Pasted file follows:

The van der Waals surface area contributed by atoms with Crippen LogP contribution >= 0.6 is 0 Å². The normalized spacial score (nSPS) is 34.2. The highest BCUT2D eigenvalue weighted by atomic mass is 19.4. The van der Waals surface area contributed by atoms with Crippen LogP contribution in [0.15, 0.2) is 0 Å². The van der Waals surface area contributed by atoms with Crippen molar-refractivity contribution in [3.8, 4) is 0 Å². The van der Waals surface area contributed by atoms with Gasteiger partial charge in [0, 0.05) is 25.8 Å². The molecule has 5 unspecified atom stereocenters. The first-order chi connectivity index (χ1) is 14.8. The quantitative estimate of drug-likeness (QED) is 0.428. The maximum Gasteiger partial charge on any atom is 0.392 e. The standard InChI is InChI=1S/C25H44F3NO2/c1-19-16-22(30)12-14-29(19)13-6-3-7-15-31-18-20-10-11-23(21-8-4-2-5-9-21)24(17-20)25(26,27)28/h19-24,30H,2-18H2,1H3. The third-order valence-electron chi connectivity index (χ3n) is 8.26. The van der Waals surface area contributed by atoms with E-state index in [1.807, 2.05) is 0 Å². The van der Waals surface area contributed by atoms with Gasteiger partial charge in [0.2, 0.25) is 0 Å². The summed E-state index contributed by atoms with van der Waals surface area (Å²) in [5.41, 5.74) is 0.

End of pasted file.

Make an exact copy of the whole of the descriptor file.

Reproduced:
The van der Waals surface area contributed by atoms with Crippen LogP contribution >= 0.6 is 0 Å². The normalized spacial score (nSPS) is 34.2. The highest BCUT2D eigenvalue weighted by atomic mass is 19.4. The van der Waals surface area contributed by atoms with Crippen LogP contribution in [0.15, 0.2) is 0 Å². The van der Waals surface area contributed by atoms with Crippen molar-refractivity contribution in [3.8, 4) is 0 Å². The van der Waals surface area contributed by atoms with Gasteiger partial charge in [0, 0.05) is 25.8 Å². The molecule has 5 unspecified atom stereocenters. The first-order chi connectivity index (χ1) is 14.8. The quantitative estimate of drug-likeness (QED) is 0.428. The maximum Gasteiger partial charge on any atom is 0.392 e. The standard InChI is InChI=1S/C25H44F3NO2/c1-19-16-22(30)12-14-29(19)13-6-3-7-15-31-18-20-10-11-23(21-8-4-2-5-9-21)24(17-20)25(26,27)28/h19-24,30H,2-18H2,1H3. The third-order valence-electron chi connectivity index (χ3n) is 8.26. The van der Waals surface area contributed by atoms with E-state index in [1.807, 2.05) is 0 Å². The van der Waals surface area contributed by atoms with Gasteiger partial charge in [0.2, 0.25) is 0 Å². The summed E-state index contributed by atoms with van der Waals surface area (Å²) in [5.41, 5.74) is 0.